Report: Ohio’s Energy Standards Save Consumers Millions, Create Thousands of Jobs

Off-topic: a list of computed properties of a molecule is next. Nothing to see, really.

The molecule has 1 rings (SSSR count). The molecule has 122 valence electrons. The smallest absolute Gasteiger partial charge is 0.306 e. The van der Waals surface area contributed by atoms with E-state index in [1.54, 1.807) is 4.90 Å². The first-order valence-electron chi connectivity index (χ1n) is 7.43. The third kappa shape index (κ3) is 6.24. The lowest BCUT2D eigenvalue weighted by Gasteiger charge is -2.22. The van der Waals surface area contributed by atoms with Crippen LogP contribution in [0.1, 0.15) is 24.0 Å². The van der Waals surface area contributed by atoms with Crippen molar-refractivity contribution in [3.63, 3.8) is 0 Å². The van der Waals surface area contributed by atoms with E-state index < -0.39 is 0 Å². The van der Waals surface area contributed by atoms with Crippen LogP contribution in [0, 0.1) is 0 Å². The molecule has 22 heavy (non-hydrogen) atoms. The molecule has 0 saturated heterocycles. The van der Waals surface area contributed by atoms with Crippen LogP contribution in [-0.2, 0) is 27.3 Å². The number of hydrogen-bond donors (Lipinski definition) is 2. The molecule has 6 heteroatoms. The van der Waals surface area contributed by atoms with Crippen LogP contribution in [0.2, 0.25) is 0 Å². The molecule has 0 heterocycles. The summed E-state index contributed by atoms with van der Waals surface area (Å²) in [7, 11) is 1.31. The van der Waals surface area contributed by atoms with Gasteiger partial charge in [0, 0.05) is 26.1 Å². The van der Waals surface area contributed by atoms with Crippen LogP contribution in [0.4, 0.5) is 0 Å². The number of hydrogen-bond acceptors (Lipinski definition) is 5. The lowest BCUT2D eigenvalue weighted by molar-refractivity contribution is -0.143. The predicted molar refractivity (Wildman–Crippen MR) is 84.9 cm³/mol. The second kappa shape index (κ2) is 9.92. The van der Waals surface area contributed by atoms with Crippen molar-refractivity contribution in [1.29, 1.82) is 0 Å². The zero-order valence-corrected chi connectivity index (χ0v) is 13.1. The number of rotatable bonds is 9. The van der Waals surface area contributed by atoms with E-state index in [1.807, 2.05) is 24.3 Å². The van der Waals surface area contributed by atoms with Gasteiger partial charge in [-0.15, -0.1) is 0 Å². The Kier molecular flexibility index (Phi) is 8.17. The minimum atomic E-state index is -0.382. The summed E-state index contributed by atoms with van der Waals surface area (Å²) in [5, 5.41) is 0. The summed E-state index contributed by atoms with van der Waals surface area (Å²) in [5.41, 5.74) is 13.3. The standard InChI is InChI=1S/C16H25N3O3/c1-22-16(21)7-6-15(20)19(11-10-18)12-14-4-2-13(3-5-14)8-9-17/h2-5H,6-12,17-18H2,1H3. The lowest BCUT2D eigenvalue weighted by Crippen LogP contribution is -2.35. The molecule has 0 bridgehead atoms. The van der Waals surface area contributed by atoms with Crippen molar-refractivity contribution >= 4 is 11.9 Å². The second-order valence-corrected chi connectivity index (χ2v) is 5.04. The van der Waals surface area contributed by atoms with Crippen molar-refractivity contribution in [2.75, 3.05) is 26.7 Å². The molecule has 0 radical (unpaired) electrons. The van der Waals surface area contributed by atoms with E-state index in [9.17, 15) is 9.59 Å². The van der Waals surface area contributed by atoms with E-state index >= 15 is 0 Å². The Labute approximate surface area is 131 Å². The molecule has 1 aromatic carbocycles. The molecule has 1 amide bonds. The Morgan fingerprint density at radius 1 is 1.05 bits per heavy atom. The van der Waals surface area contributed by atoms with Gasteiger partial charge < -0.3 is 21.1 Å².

New research from The Ohio State University finds that Ohio’s renewable energy and energy efficiency standards are responsible for the creation of over 3,200 jobs and saving Ohio electricity consumers over $300 million a year. In addition, the report found that if current efforts to repeal Ohio’s renewable standards were to pass consumers will be expected to pay $3.65 billion more in energy costs over the next 12 years. Ohio’s renewable energy and energy efficiency standards went into effect in 2008 and require utilities to generate 25 percent of their electricity from renewable energy and advanced energy technologies by 2025. The law also aims to reduce energy consumption by 22 percent by 2015 by focusing on energy efficiency gains. The OSU report is especially timely considering that just last week Ohio State Senator Bill Seitz introduced legislation that effectively guts the law that has successfully created thousands of jobs, saved Ohio consumers millions of dollars, and improved public health. Just last year, the report estimates the law saved consumers $190 million through energy efficiency savings alone. For 2008 to 2012, electricity users realized electricity savings of $230 million due to the law. The report also found that investments in advanced energy technologies were creating real economic gains in Ohio. These new investments created $160 million in economic growth in 2012 and created 3,200 new Ohio jobs between 2008 and 2012. The report forecasts significant economic benefits over the next 12 years for Ohio consumers and Ohio workers, assuming the law goes unchanged. Estimates include the creation of over 3,000 new jobs, lower electricity prices, and lower electricity demand due to the law staying on the books. The report found that if Republicans in the legislature are able to change the law it will have significant impacts on consumers bills. The report found that if proposed changes were successfully passed, electricity bills will climb by 3.9 percent which translates into an increase of $3.65 billion over the next 12 years, with an average increase of $300 million per year. Ohio’s renewable energy standards have been a key economic development tool for Ohio and lawmakers should think long and hard before they consider doing away with them. Gutting the state’s renewable energy requirements and energy efficiency standards will cost Ohioans millions in increased electricity bills, destroy jobs, and push this budding industry out of Ohio and into other states.